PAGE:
Emerald Group Publishing Limited
Copyright © 2004, Emerald Group Publishing Limited
Offshoring: from pull to push
Chris GentleDirector at Deloitte (firstname.lastname@example.org).
Few would argue that offshoring – the relocation of business functions and processes to a lower-cost location on a long-term basis – is an emerging trend in the financial services industry. For many companies, the potential of offshoring to reduce operating costs significantly has made it an increasingly appealing strategic option.
But lately offshoring has begun to undergo an important metamorphosis, transitioning from "something to consider" to "something that must be done". And the financial services business are doing it. Why? Enormous industry pressures, such as depressed equity markets and increased competition in mature product markets, are demanding that firms find new ways to improve profit margins. These pressures, coupled with the attention-grabbing success of offshoring banking pioneers, strongly suggest that offshoring will soon become a prerequisite among all types of financial services firms.
But the case for offshoring does not stop there. In addition to the obvious benefit of cost savings, relocating to less expensive locations also offers organizational advantages: upgrade delivery quality; build organizational resilience; react to competitive pressures and provide business-continuity. All of these are top priorities for financial services firms in 2004.
These factors, taken together, have enabled offshoring to capture the attention of the financial markets. Consequently, firms that choose to proceed without developing coherent offshoring strategies do so at their peril. Soon, the lack of such a strategy could send a financial institution's share price spinning, as financial markets perceive that such organizations will be left at a significant competitive disadvantage.
We estimate that $356 billion of cost for the global financial services industry will be relocated offshore through either outsourced or captive models within the next five years. The average cost saving on current projects is 39 percent. As offshoring gains momentum, firms are moving a broader range of functions to lower-cost locations. Currently, the majority of offshore moves involve establishing small IT shops – in India, for example – for the development of software. Within two years, this figure will become inverted, with a new majority of offshore moves encompassing all types of business processes – IT (applications development, coding and programming), operations (finance & accounting, processing and administration and operations) and contact functions (for instance, trading support).
Those institutions currently offshore, including many of the leading investment banks, will lead the shift – they anticipate that the proportion of cost savings will rise as they scale their operations. We expect that in the next two years, the average number of functions is likely to increase from less than two to more than four. This move is likely to be accompanied by growth in the average size of offshore locations from less than 500 to closer to 1,000.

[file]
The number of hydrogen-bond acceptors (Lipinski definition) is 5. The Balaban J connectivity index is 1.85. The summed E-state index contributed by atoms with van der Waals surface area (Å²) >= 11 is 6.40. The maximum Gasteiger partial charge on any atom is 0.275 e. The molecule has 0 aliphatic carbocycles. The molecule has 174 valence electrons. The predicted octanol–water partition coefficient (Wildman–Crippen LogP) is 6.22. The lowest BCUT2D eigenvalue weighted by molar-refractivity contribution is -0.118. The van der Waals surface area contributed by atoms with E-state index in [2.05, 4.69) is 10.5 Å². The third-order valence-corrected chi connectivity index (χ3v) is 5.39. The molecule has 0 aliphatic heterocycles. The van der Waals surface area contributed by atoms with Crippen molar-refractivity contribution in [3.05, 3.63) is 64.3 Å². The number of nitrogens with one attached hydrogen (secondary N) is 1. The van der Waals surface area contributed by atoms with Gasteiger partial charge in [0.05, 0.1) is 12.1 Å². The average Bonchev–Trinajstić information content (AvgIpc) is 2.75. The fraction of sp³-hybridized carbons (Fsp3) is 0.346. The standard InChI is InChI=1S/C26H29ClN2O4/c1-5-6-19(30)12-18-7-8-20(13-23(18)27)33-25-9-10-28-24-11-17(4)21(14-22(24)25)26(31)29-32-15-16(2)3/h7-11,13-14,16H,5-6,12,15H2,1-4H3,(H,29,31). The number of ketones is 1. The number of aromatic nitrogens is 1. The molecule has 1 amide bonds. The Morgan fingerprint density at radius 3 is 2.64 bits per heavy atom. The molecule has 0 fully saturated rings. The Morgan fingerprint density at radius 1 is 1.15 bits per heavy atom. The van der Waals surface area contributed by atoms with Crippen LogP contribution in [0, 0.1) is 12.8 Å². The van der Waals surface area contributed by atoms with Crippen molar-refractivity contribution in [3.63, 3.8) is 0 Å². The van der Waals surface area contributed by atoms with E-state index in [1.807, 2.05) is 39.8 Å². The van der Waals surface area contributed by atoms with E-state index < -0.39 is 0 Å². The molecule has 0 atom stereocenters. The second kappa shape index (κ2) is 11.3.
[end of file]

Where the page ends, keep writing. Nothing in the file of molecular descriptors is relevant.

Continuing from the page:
Aside from scaling quickly, the key issues for financial institutions still planning their offshoring strategies involve how to select the best locations and how to choose the most appropriate ownership models.
The offshoring challenge
We estimate that potentially in excess of 50 percent of the functions of financial services firms could be moved to lower cost locations, with cost savings of up to half the original cost base. There are two principal drivers creating momentum:
Taking global investment banking as an example, many of the leaders have spent 2003 establishing offshore capabilities. In doing so they are starting to transform their business model away from a pure operational focus on the key financial centers of Wall Street, City of London and Tokyo/Singapore/Hong Kong. In 2004 the challenge will be to scale these operations.
In spite of the market bounce in 2003 the pressure to improve operating efficacy, effectiveness and flexibility will continue apace. Together these trends place even greater pressure on firms with no offshore capability to compete in 2004.
Offshoring however is not a panacea for good operational management. Our research shows companies get a lot more benefit when they plan well and execute quickly. The negative results from poor planning are magnified when dealing with a different culture and a location thousands of miles away.
The transformational significance of moving offshore shouldn't be underestimated. If the shift of administration and operations to lower cost locations is to yield significant cost reductions a whole new set of management capabilities are required. Does the business have people to manage this transition or experience in the destination location? What technology investments are required? How will our regulator view the shift in location? To ensure a degree of success two watchwords need to be applied to the relocation of any activities: culture and complexity.
All offshore decisions must consider the impact on the morale of existing employees. Damaging the team ethos within the domestic business can dissipate the benefits gained from moving offshore. Moving positions offshore is a hugely emotive issue; building in PR issues is equally important.
Many financial services firms are already complex businesses, especially in the back office. Moving sizeable chunks of the business offshore raises the possibility of increasing complexity around business processes. It is critical that processes are re-engineered not only to enhance simplicity, but also to ensure transparency around the cost savings gained.
It is imperative that financial services firms consider the offshore option – it is a move that is likely to be transformational not only for a firm but also for the industry as a whole.